The common characteristics of both patients in this study were significant enlarged extraocular muscle and orbital fat, which led to optic nerve compression and progression of DON. Previous studies revealed that the enlargement of extraocular muscle and orbital fat was associated with hyaluronic acid (HA) accumulation in the muscles and connective tissues and adipogenesis (20, 21). B cells play an important role in HA accumulation and adipogenesis. Briefly, B cells can present self-antigen and activate T cells through the complement receptor 2 (CR2, CD35), then activate helper T cells, recognize TSHR, ligate TSHR and TRAb together, and enhance hyaluronic acid (HA) production and adipogenesis (21, 22). Therefore, rituximab inhibits the activation of T cells by B-cell depletion and blockade of antigen presentation, which may be the main reason why rituximab is more effective compared with GC.
In conclusion, the treatment processes of these two patients indicated that rituximab might be safe and persistently effective for GO patients complicated with DON who fail high-dose GC pulse therapy and require orbital decompression. This finding is consistent with those of two previous non-control studies suggesting that rituximab treatment may have a better curative effect than very high doses of intravenous GCs. However, rituximab treatment may lead to the release of cytokines, aggravated intraorbital edema, and rapid vision loss. Orbital decompression before rituximab injection might mitigate this side effect of rituximab; thus, the patients in this study might have obtained additional benefits from orbital decompression, although the surgeries were not performed preventively. The necessity for prophylactic orbital decompression surgery before rituximab injection requires additional evidence.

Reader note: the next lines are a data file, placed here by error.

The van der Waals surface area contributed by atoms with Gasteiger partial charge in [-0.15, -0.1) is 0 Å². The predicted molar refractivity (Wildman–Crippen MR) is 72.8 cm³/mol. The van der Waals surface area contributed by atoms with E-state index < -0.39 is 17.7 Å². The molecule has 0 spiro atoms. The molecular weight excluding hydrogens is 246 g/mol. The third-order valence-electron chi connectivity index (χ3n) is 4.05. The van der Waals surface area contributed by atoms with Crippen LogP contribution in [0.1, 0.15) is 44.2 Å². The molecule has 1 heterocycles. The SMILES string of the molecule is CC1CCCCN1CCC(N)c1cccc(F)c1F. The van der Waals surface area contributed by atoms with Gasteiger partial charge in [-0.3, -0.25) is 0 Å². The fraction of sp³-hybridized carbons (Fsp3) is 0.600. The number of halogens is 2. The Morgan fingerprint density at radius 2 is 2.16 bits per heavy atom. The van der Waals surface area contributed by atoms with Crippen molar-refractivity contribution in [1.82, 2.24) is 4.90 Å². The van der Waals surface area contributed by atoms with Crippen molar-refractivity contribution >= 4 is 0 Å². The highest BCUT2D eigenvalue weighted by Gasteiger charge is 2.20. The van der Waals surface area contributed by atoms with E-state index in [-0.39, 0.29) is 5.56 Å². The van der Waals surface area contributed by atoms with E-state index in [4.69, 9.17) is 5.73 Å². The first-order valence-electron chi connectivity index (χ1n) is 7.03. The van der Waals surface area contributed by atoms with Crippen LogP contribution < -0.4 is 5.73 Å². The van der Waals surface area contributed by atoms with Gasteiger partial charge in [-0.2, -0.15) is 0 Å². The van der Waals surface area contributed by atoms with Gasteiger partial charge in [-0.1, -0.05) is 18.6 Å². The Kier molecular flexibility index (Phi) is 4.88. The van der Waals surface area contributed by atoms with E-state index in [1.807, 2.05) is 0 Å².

Data Availability Statement
The raw data supporting the conclusions of this article will be made available by the authors, without undue reservation.
The studies involving human participants were reviewed and approved by Ethics Commission of Tongji Hospital, Tongji Medical College, Huazhong University of Science and Technology. The patients/participants provided their written informed consent to participate in this study. Written informed consent was obtained from the individual(s) for the publication of any potentially identifiable images or data included in this article.
BZ: Data curation, Project administration, Formal analysis, Writing—original draft, Writing—review and editing. YL: Data curation, Writing—review and editing. WX: Data curation, Writing—review and editing. BP: Data curation, Writing—review and editing. GY: Conceptualization, Data curation, Project administration, Formal analysis, Investigation, Methodology, Project administration, Validation, Writing—review and editing.
Conflict of Interest
The authors declare that the research was conducted in the absence of any commercial or financial relationships that could be construed as a potential conflict of interest.
CAS, Clinical Activity Score; DON, dysthyroid optic neuropathy; GC, glucocorticoid; GD, Grave’s disease; GO, Grave’s ophthalmopathy.